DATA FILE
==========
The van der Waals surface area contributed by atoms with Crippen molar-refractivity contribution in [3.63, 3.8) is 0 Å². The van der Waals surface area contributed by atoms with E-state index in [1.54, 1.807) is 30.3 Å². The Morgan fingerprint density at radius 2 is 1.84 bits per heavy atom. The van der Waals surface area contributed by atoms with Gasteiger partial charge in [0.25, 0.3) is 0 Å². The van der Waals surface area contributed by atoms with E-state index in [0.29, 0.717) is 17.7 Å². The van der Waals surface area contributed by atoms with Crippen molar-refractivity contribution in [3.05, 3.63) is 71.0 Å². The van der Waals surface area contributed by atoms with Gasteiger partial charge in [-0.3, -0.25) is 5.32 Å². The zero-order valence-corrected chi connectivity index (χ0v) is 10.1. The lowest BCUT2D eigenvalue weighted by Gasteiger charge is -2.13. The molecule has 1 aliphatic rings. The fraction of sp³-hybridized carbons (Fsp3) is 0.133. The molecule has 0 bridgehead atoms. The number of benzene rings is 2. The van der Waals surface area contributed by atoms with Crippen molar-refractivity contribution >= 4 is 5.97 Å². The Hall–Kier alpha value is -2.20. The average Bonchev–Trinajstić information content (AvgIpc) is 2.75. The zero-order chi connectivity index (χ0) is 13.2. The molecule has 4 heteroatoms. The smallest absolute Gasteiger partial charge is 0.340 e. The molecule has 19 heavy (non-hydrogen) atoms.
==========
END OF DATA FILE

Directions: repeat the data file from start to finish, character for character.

The van der Waals surface area contributed by atoms with Crippen molar-refractivity contribution in [3.63, 3.8) is 0 Å². The van der Waals surface area contributed by atoms with E-state index in [1.54, 1.807) is 30.3 Å². The Morgan fingerprint density at radius 2 is 1.84 bits per heavy atom. The van der Waals surface area contributed by atoms with Gasteiger partial charge in [0.25, 0.3) is 0 Å². The van der Waals surface area contributed by atoms with E-state index in [0.29, 0.717) is 17.7 Å². The van der Waals surface area contributed by atoms with Crippen molar-refractivity contribution in [3.05, 3.63) is 71.0 Å². The van der Waals surface area contributed by atoms with Gasteiger partial charge in [-0.3, -0.25) is 5.32 Å². The zero-order valence-corrected chi connectivity index (χ0v) is 10.1. The lowest BCUT2D eigenvalue weighted by Gasteiger charge is -2.13. The molecule has 1 aliphatic rings. The fraction of sp³-hybridized carbons (Fsp3) is 0.133. The molecule has 0 bridgehead atoms. The number of benzene rings is 2. The van der Waals surface area contributed by atoms with Crippen molar-refractivity contribution >= 4 is 5.97 Å². The Hall–Kier alpha value is -2.20. The average Bonchev–Trinajstić information content (AvgIpc) is 2.75. The zero-order chi connectivity index (χ0) is 13.2. The molecule has 4 heteroatoms. The smallest absolute Gasteiger partial charge is 0.340 e. The molecule has 19 heavy (non-hydrogen) atoms.